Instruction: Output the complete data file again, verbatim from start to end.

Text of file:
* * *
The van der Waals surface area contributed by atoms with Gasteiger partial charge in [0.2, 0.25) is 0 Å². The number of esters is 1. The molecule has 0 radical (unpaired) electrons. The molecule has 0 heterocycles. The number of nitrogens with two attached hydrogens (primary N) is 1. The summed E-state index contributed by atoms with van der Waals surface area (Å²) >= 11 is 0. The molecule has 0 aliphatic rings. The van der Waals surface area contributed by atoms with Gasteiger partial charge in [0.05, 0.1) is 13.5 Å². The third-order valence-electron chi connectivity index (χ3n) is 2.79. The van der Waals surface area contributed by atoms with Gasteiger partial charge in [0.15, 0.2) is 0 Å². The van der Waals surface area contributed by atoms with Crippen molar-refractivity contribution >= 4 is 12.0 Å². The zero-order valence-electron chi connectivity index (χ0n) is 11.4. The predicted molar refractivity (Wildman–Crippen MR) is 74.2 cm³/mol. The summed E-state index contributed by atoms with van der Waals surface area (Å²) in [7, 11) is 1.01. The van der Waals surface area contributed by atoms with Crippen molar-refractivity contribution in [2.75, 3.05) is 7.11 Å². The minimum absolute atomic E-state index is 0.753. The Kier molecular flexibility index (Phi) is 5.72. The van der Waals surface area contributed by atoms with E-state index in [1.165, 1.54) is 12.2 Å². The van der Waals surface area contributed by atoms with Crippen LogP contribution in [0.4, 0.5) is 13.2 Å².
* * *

The van der Waals surface area contributed by atoms with Gasteiger partial charge in [0.2, 0.25) is 0 Å². The number of esters is 1. The molecule has 0 radical (unpaired) electrons. The molecule has 0 heterocycles. The number of nitrogens with two attached hydrogens (primary N) is 1. The summed E-state index contributed by atoms with van der Waals surface area (Å²) >= 11 is 0. The molecule has 0 aliphatic rings. The van der Waals surface area contributed by atoms with Gasteiger partial charge in [0.05, 0.1) is 13.5 Å². The third-order valence-electron chi connectivity index (χ3n) is 2.79. The van der Waals surface area contributed by atoms with Gasteiger partial charge in [0.15, 0.2) is 0 Å². The van der Waals surface area contributed by atoms with Crippen molar-refractivity contribution >= 4 is 12.0 Å². The zero-order valence-electron chi connectivity index (χ0n) is 11.4. The predicted molar refractivity (Wildman–Crippen MR) is 74.2 cm³/mol. The summed E-state index contributed by atoms with van der Waals surface area (Å²) in [7, 11) is 1.01. The van der Waals surface area contributed by atoms with Crippen molar-refractivity contribution in [2.75, 3.05) is 7.11 Å². The minimum absolute atomic E-state index is 0.753. The Kier molecular flexibility index (Phi) is 5.72. The van der Waals surface area contributed by atoms with E-state index in [1.165, 1.54) is 12.2 Å². The van der Waals surface area contributed by atoms with Crippen LogP contribution in [0.4, 0.5) is 13.2 Å².